Christmas is coming! Soon all our stores, our neighbourhoods, and spirits will be inundated with decorations and joy. While the Christmas spirit of togetherness is universal, not all other traditions are. For many people, it may be an obvious yearly occurrence to leave milk for Santa and treats for his reindeer, but that certainly sounds strange to other countries. Shoot, Santa isn’t even the person who brings presents in some places!

Along with our globetrotting friends at AllTheRooms, we’ve compiled a list of special, and maybe strange, celebrations for the holiday season from around the world.

Japan

Does the Colonel look a little like Santa? Well, to the people of Japan both are symbols of the Christmas holiday. After a hugely successful marketing campaign in the 70s, KFC has become a traditional Christmas meal in Japan.

Colombia

Christmas in Colombia lasts way longer than just Christmas Eve and Christmas Day. For many cities across the country, the entire month of December is a passionate party-like celebration. On Dia de las Velitas (Day of the Little Candles), Colombians will make and display candles inside of paper lanterns to honor the Virgin Mary.

Austria

Did everyone know that jolly ole Saint Nick has an evil partner in crime? Well in Austria he does. The Krampus is a demon-looking character that accompanies St. Nicolas on his Christmas journey but instead of bringing presents, he kidnaps naughty children and takes them away in his sack. The first week of December sees men in the Austrian communities dress up as The Krampus and scare children.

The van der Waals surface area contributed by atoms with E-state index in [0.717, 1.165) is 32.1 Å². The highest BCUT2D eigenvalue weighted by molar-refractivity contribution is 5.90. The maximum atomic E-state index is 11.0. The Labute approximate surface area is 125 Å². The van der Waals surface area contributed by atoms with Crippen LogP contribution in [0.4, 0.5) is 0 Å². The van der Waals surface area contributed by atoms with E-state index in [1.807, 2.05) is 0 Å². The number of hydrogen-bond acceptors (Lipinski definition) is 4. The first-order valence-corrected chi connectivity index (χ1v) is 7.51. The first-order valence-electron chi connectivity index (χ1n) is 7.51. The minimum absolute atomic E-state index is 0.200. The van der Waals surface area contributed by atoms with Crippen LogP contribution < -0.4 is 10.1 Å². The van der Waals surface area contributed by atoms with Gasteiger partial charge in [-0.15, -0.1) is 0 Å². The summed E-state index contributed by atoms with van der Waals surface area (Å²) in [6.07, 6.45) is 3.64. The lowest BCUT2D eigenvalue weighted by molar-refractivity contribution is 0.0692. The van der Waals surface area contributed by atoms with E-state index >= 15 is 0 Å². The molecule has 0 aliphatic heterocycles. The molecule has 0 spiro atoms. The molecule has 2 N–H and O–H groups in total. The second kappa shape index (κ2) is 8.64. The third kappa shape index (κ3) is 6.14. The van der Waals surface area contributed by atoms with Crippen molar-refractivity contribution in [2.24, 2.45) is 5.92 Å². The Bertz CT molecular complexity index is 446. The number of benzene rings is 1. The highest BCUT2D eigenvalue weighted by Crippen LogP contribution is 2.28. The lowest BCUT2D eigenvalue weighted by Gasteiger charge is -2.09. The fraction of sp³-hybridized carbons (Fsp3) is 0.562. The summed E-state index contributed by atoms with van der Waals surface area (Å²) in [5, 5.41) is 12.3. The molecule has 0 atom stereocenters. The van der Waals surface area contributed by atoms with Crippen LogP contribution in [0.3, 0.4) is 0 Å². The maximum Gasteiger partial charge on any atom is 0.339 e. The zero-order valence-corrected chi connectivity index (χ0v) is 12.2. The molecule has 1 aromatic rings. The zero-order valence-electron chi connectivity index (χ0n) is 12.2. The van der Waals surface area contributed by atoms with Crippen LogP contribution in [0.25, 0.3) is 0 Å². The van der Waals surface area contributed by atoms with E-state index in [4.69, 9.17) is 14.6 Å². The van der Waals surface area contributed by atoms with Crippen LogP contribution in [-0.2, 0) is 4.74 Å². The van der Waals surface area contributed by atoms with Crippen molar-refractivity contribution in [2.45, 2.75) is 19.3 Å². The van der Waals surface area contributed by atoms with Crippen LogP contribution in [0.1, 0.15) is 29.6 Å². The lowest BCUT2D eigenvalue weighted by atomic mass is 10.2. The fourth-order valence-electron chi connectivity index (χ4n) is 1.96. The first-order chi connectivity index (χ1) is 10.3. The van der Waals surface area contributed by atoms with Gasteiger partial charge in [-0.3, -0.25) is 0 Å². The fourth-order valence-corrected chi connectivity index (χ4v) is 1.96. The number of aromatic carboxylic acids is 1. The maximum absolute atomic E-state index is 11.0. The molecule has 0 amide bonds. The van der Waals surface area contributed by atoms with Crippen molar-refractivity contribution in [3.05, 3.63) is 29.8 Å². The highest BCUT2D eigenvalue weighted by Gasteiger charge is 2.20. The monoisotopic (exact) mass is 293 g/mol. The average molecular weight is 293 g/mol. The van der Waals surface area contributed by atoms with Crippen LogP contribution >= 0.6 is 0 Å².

Speaking of Krampus, Check out our list of Scary Christmas Movies.

Philippines

The Saturday before Christmas Eve, in the Christmas Capital of the Philippines, San Fernando, local villages compete in a lantern building competition. The intricate and beautiful displays can be nearly 20 feet in size and now attract spectators from around the globe.

Sweden

Every year since 1966, at the beginning of Advent, the Swedish town of Galve constructs a Yule Goat, a large goat effigy made of straw. Sounds nice right? Well, since the year of its inception, there has been another tradition where groups of people try to burn the goat to the ground. Despite efforts against it, the goat has been damaged for 37 years, although it did survive 2017.

Iceland

For the thirteen days prior to Christmas, Iceland welcomes the emergence of 13 mischievous troll characters known as ‘The Yule Lads’. These odd fellows leave gifts in children’s shoes; unless they are naughty, then they hand out rotting potatoes. With names like Stufur (Stubby), Askasleikir (Bowl-Licker), Bjugnakraekir (Sausage-Swiper), and Gluggagaegir (Window-Peeper) these are not the usual innocent elf characters known in many countries’ Christmas lore.

Norway

Hide your brooms — it’s Christmas! Yup, that is the tradition in Norway. According to Norwegian legend, Christmas Eve is the night for witches to hatch some tomfoolery. So, of course, to get around the skies, the witches steal any brooms they can get their hands on.

Venezuela

In the capital Caracas, it’s common practice for huge crowds of people to get to Christmas Mass via…roller-skates. This fun, active tradition has become so popular that many streets are closed for the hoards of bladers to safely skate from their homes to church.

Germany

In German Christmas tree-decorating traditions, parents hide a pickle ornament in the tree and the first child to find it gets a special present. Sounds like a year of ill feelings for competitive siblings but fun nonetheless! While embraced most widely in Germany, some argue the practice originated in Spain.

South Africa

Christmas Markets around the world from Cambria, California to Strasbourg, France may serve up delicious seasonal treats like mulled wine and gingerbread cookies, but things are done a bit differently in South Africa. Many people in the country look forward to feasting on a plate of fried caterpillars. Specifically, caterpillars of the Pine Tree Emperor Moth are served with sides, spices, or edible decorations that make them seem a little more festive and a little less creepy.

About the Guest Author
Zack is a recovering technical recruiter who traded in his suit and tie in Silicon Valley for salsa music and a passion for writing in Medellin, Colombia. When not writing for AllTheRooms you can find Zack with his nose in a book, puttering around nature, or getting ultra-competitive while watching Jeopardy.